Homelessness is an unsolved issue occurring day to day, worldwide. What the main focus of this essay will be are the homeless youth in Canada dealing with drug addiction and substance use. Homelessness is a rising problem here in Canada, there are 10,000 homeless youth on the street, a guaranteed 2000 on any given night. There are so many different aspects you have to deal with along being homeless, not only are they living life on the streets without a shelter, food or money, but the challenges they face daily just adds to it. They face physical abuse, verbal abuse, police brutality, weather changes, starvation, stress, addictions, mental illness, and other various problems.
According to the text, why was Tina unable to behave normally for a child her age? Is she a "lost cause," as they say, or does she still have the ability to overcome the difficulties of her youth? Cite the text, and provide evidence to support your opinion.
I. Importance: As American deaths from drug overdoses continue to rise in the United States, the nation is faced with a public health crisis so profound that in October 2017, President Trump declared the opioid epidemic to be a national public health emergency (Merica). President Trump’s declaration came after numerous studies indicating the danger opioid addiction posed; for example, a 2016 study entitled “Increases in Drug and Opioid-Involved Overdose Deaths—United States, 2010-2015” claimed that drug overdose deaths “nearly tripled during 1999-2014,” reaching a startling high 52,404 deaths in 2015 (Rudd, et al). These statistics are more than just disturbing revelations regarding the opioid crisis; they are evidence of a serious problem that is rapidly affecting the lives of more and more Americans every year.
In “Lee Robins’ studies of heroin use among US Vietnam veterans”, Hall and Weier examine heroin use amongst Vietnam war veterans and attempt to comprehend the multitude of factors that contributed to their use of heroin. The researchers found that Robins’ study emphasized the importance of setting when analyzing drug use amongst veterans. Robins noted that there were higher rates of drug use in Vietnam because of the availability and price of the drug. Veterans were more likely to use the drug because they wanted to “get high and deal with boredom, homesickness and disturbed sleep” (Hall and Weier 2). She also noted that veterans were less likely to use heroin after they returned from Vietnam. They attributed a lack of use to “fear of becoming addicted, experiencing adverse health affects, being arrested and the strong disapproval of friends and family (Hall and Weier 2). Zinberg’s theory of setting can be applied to this study because physical and emotional location impacts the likelihood of drug use. The use of heroin was more prevalent in Vietnam because it was normalized within society and was used as a means to get by. However, heroin use was less prevalent in the United States because of the hostile and negative setting that exists within the United States. It has been criminalized and demonized by American lawmakers as a drug that produces addiction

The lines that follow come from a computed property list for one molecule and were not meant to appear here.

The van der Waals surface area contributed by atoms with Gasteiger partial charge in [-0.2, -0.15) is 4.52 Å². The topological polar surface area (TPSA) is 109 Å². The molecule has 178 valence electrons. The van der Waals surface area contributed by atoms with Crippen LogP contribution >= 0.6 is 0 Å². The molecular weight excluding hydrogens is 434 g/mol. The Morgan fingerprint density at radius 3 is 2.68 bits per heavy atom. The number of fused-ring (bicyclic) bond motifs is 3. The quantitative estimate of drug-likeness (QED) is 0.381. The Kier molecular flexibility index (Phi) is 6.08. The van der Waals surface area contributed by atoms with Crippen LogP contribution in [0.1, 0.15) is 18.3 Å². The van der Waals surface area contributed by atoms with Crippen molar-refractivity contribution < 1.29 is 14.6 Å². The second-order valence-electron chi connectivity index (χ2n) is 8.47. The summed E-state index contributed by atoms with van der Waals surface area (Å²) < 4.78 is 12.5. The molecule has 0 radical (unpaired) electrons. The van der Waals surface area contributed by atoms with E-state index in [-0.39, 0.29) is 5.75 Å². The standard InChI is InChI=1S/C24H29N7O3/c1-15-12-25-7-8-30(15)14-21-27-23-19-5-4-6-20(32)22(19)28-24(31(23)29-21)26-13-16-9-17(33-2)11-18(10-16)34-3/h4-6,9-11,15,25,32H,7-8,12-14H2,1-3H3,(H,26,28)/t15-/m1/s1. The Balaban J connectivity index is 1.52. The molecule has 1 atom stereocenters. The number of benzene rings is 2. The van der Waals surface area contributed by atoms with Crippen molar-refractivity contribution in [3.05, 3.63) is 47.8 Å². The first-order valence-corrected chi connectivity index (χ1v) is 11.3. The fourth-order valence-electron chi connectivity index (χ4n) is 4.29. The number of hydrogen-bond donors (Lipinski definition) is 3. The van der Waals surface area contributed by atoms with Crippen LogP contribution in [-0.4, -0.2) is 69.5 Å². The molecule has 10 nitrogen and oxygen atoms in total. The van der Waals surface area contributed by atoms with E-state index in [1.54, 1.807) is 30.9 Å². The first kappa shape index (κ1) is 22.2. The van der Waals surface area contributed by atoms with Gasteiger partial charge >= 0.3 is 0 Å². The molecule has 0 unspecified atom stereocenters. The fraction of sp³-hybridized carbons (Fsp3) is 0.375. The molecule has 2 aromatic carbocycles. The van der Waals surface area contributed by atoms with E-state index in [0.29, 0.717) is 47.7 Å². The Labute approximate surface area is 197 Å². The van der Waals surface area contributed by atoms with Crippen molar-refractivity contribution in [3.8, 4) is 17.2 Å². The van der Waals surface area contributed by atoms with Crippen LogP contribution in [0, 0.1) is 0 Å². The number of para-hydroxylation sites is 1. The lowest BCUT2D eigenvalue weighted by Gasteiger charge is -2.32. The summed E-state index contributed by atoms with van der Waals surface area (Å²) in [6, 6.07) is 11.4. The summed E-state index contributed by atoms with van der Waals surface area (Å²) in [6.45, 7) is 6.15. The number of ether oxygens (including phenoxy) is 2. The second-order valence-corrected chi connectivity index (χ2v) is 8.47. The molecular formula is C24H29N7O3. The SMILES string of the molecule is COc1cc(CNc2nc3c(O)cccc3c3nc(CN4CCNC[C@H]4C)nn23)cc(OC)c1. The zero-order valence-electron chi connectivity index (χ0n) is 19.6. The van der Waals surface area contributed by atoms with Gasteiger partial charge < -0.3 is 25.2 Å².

This essay will tackle the topic of substance use disorder as a psychology topic. The film that will be reviewed for the topic is 28 Days. This is a film written by Susannah Grant and written by Betty Thomas. The film stars Sandra Bullock as a columnist for a New York newspaper (Thomas). In the film, Bullock acts as Gwen Cummings, an alcoholic forced to attend rehab for 28 days. This is because of her escapades of the day that ended up with her crushing a stolen wedding limo into a house (Thomas). The film explores substance use disorder through the eyes and life of Cummings and the people she meets in the rehab. It also explores the challenges they go through in trying to get clean. This essay will show how substance abuse and its related disorder is being portrayed in the film.